In summer 2014 - can't tell how long it would have stayed - there was an exhibition on modern church art, mostly centered around Pope John Paul II. The paintings reach a level of kitschyness which I have hardly ever seen anywhere else... My 'favourite' is the Internet Madonna with the laptop… Those are our modern times!
Romanesque Church of St Egidius
The little church is hidden behind the cathedral and easily overlooked. It is probably the smallest among the churches on Ostrów Tumski (and surely the cutest). There is no exact date known for its construction but the Romanesque style points to the 12th century. It is built from bricks; note the ornamental freeze on the facades.
The portal is rather plain but well-proportioned; its white stone columns contrast with the red bricks.
The church is usually closed except for mass. It takes a bit of good luck to find the door open - one day it was. We could only peep in through a wrought-iron gate but better than not seeing the interior at all.
The „Dumpling Gate“
The arched gate between St Egidius church and the chapter house is connected with an entertaining legend:
Once upon a time a widowed man was on his way home from the market. He was very tired and sat down to rest. He fell asleep and dreamed of his defunct wife, and her extraordinary cooking skills. Her speciality and his favourite had been dumplings. When he woke up, he found a bowl full of his favourite food, hot and steaming and tasty... Very moved, he promised to leave one dumpling as a mamorial but he could not control his appetite. But when he started on the last dumpling, it was taken away by an invisible hand and put on top of the gate, where it petrified and can be seen to this very day...
Baroque Gardens behind the Canons' Houses
Behind the canons' houses towards the river there is a series of baroque gardens. These are public and can be entered for free during the daytime. There are some construction works going on along the river bank currently (summer 2014) but nevertheless the gardens are a pleasant and quiet place. There is also a garden cafe on the terrace.
A visit can turn out a bit tricky, though, because there is a gate and I heard that certain people found themselves locked in because the gate was closed when they wanted to leave the gardens. That happened to us, too!
Female ingenuity figured out the way to the rescue, though: At the foot of each gatepost there is an unlocked flap of black plastic. Open the flap and turn the little yellow handle underneath, and voilà...
Museum of the Archdiocese
The Archdiocese of Wrocław has a museum of art in two historical buildings, one baroque and one gothic, on Ostrów Tumski right behind the cathedral (between the seminary and the little church of St Egidius). It hosts church art from churches in the area. They have one amazing treasure which makes the museum worth visiting for art enthusiasts: the „Madonna under the Fir Trees“ by Lucas Cranach the Elder. The painting itself is a masterpiece, and its tale sounds like a detective novel. The original was exchanged for a copy by a priest, who then smuggled it across the border. For decades everyone had thought the copy was the real one, until the original reappeared and finally returned to Wrocław. Visit the museum mto learn about the full story...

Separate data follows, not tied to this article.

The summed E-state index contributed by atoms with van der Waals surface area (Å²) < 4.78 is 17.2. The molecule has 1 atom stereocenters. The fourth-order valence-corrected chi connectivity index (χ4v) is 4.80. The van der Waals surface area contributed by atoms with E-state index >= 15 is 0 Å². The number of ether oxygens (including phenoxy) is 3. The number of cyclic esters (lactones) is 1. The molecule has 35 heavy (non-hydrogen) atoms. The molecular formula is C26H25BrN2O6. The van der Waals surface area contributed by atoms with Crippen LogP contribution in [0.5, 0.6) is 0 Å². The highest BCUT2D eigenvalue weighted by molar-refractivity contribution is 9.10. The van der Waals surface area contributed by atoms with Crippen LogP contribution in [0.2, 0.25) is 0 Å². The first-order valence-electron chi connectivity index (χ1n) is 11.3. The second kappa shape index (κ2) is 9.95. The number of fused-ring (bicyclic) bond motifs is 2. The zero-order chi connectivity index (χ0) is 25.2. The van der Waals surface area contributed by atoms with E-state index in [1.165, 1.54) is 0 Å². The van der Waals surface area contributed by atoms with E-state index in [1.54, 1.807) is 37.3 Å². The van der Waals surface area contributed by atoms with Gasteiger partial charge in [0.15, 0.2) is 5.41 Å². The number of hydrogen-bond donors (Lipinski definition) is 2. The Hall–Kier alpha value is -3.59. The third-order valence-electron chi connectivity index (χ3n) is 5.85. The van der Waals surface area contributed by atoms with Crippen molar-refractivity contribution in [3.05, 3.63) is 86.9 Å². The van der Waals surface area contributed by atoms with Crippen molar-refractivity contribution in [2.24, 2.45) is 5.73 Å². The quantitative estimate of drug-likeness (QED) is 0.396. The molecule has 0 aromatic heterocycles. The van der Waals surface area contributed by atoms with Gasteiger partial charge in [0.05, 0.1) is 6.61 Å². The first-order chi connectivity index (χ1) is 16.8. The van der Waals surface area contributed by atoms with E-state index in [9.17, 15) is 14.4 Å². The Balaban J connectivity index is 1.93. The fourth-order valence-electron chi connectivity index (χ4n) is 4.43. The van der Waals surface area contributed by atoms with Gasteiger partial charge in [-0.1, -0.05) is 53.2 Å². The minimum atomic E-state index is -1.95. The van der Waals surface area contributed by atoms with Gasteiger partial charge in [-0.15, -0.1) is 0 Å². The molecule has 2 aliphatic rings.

Otherwise the quality of the collection ranges from some rather good medieval pieces of sculpture and vasa sacra to mediocre copies of famous baroque paintings (including Raffael’s Madonna Sistina, yes the one with the to cute angels), some newer vestments, and a mix of other things like a lifesize sculpture of St George on horseback which was probably used in processions. The setting in the historical rooms is quite nice, though. Entrance fee: 10 PLN
Most Tumski, and the Love Locks
Most Tumski, the „cathedral bridge“, connects Ostrów Tumski with Sand Island. This is the usual access when coming from the city centre, and the most beatiful. The bridge is a steel construction from the late 19th century. Its turquoise-green coat adds a splash of colour to the river panorama.
The tacky but seemingly inevitable custom of attaching love locks to a bridge has reached Wrocław, too. Most Tumski is the most popular spot for this. The rails are literally covered in padlocks. I wonder how many of these „forever“ lovers are actually still together...
However, if you must... Some guys have set up a stall right by the bridge where they sell locks. So there is no need to run around shops trying to find a suitable padlock, you can buy it on the spot. The price is 10 to 15 PLN depending on the size. They also have Edding pens ready to write your names on the lock.
I am not in favour of this silly vandalism. Scratches in the coat of paint and rusty patches are impossible to overlook. A closer look gives an idea of the damage that the padlocks do to the iron rails.